Submitted to: American Society of Agronomy Meetings
Publication Type: Abstract Only
Publication Acceptance Date: November 12, 2006
Publication Date: N/A
The interaction between nitrogen application rate and carbon assimilation in potato strongly affects growth and developmental rates. Two consecutive experiments were carried out in the summer of 2005 in six sunlit, controlled environment plant growth chambers with six nitrogen application rates and two levels of CO2, 740 umol mol-1and 370 umol mol-1. The six nitrogen treatments were 2, 4, 6, 8, 11 and 14 mmol L-1 of N. Whole plant canopy photosynthesis, light interception, and transpiration were recorded at 5 and 15 minute intervals. Elevated CO2 increased tuber and root weight, but not above ground biomass in all N treatments. The differences in total biomass between the two CO2 treatments increased as N rate increased. The leaf, stem and tuber nitrogen contents in all N treatments were lower and the carbohydrate content higher at elevated CO2 than at ambient. Nitrogen rate and elevated CO2 increased the number of secondary and tertiary branches. An analysis of nitrogen uptake showed that only about 10 to 35% of N uptake was via passive N uptake (in the transpiration flow) for ambient CO2. The percentages varied from 45 to 70% for the elevated CO2. In both cases, the amount of N taken up with transpiration increased as N concentration increased. Overall, tuber yield in plants grown at elevated CO2 had a greater response to increasing nitrogen application than did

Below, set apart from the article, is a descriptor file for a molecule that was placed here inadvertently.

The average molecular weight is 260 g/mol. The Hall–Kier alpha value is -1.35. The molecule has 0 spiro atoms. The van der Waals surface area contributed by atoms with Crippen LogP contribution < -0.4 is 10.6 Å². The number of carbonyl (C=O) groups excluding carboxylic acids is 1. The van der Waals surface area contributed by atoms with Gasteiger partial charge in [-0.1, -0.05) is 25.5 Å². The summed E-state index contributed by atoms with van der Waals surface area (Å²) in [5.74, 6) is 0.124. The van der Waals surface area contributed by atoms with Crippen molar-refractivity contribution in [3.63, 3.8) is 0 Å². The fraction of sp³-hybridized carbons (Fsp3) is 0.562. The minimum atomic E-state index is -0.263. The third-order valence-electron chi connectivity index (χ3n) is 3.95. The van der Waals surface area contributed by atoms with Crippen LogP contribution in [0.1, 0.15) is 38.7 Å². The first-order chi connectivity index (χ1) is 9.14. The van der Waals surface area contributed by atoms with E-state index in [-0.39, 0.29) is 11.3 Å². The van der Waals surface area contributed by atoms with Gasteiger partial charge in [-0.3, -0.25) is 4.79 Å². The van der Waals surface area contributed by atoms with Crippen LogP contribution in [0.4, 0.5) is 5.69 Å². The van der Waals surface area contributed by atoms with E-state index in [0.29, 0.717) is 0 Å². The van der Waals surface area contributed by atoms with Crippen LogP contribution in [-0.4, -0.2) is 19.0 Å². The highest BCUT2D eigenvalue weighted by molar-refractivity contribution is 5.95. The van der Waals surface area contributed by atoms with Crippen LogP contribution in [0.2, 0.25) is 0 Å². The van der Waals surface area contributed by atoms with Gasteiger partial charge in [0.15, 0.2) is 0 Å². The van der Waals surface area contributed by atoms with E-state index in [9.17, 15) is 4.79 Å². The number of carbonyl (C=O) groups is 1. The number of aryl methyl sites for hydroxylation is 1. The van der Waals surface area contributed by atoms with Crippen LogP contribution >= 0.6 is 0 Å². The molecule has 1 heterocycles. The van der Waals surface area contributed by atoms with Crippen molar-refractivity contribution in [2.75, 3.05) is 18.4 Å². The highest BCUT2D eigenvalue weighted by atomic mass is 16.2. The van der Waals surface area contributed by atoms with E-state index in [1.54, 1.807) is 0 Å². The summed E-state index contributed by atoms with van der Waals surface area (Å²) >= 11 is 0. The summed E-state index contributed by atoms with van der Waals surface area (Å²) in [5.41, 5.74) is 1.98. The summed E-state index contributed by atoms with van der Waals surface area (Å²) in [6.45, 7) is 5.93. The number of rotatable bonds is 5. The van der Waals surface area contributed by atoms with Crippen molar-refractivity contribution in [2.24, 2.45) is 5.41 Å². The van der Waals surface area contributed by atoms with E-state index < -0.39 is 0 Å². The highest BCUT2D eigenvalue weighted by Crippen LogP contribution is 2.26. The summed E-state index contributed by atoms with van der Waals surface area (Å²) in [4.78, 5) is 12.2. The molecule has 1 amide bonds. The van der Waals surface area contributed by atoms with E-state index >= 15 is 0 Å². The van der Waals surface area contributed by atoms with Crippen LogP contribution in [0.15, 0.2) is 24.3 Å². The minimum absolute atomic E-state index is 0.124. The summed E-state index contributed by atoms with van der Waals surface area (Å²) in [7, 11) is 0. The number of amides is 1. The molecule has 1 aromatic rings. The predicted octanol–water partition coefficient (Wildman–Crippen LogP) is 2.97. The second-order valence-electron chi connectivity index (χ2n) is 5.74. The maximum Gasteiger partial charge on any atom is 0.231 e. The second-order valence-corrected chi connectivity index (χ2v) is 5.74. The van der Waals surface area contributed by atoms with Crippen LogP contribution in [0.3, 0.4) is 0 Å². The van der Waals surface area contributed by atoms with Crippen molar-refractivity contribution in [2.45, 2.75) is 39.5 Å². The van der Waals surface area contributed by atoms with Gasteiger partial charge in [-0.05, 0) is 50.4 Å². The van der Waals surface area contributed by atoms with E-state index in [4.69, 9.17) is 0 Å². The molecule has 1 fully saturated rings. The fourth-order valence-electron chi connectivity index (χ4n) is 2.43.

plants grown at ambient CO2 levels.